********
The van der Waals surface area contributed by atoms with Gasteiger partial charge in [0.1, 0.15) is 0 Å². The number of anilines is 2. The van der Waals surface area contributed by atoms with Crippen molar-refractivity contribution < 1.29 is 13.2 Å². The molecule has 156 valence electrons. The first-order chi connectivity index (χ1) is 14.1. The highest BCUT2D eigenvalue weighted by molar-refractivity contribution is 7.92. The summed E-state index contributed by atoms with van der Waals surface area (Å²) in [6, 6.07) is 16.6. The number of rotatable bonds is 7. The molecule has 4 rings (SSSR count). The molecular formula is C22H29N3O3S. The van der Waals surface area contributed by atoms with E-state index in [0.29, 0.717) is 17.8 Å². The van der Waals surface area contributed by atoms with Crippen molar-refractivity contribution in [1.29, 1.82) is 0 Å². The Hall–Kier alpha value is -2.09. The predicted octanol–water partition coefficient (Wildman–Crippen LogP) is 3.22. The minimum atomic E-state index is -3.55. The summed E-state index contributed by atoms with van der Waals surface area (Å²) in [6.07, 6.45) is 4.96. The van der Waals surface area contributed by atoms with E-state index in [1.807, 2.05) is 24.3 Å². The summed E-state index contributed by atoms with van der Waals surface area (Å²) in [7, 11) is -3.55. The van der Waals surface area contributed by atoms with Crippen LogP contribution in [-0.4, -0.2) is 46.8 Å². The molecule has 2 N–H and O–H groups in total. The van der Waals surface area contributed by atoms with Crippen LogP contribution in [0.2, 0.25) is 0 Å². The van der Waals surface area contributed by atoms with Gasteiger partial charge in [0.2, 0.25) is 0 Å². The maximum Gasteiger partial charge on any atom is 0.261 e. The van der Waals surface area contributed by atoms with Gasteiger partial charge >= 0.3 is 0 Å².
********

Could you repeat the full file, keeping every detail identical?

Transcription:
The van der Waals surface area contributed by atoms with Gasteiger partial charge in [0.1, 0.15) is 0 Å². The number of anilines is 2. The van der Waals surface area contributed by atoms with Crippen molar-refractivity contribution < 1.29 is 13.2 Å². The molecule has 156 valence electrons. The first-order chi connectivity index (χ1) is 14.1. The highest BCUT2D eigenvalue weighted by molar-refractivity contribution is 7.92. The summed E-state index contributed by atoms with van der Waals surface area (Å²) in [6, 6.07) is 16.6. The number of rotatable bonds is 7. The molecule has 4 rings (SSSR count). The molecular formula is C22H29N3O3S. The van der Waals surface area contributed by atoms with E-state index in [0.29, 0.717) is 17.8 Å². The van der Waals surface area contributed by atoms with Crippen molar-refractivity contribution in [1.29, 1.82) is 0 Å². The Hall–Kier alpha value is -2.09. The predicted octanol–water partition coefficient (Wildman–Crippen LogP) is 3.22. The minimum atomic E-state index is -3.55. The summed E-state index contributed by atoms with van der Waals surface area (Å²) in [6.07, 6.45) is 4.96. The van der Waals surface area contributed by atoms with E-state index in [1.807, 2.05) is 24.3 Å². The summed E-state index contributed by atoms with van der Waals surface area (Å²) in [7, 11) is -3.55. The van der Waals surface area contributed by atoms with Crippen LogP contribution in [-0.4, -0.2) is 46.8 Å². The molecule has 2 N–H and O–H groups in total. The van der Waals surface area contributed by atoms with Crippen LogP contribution in [0.2, 0.25) is 0 Å². The van der Waals surface area contributed by atoms with Gasteiger partial charge in [0.2, 0.25) is 0 Å². The maximum Gasteiger partial charge on any atom is 0.261 e. The van der Waals surface area contributed by atoms with Gasteiger partial charge >= 0.3 is 0 Å².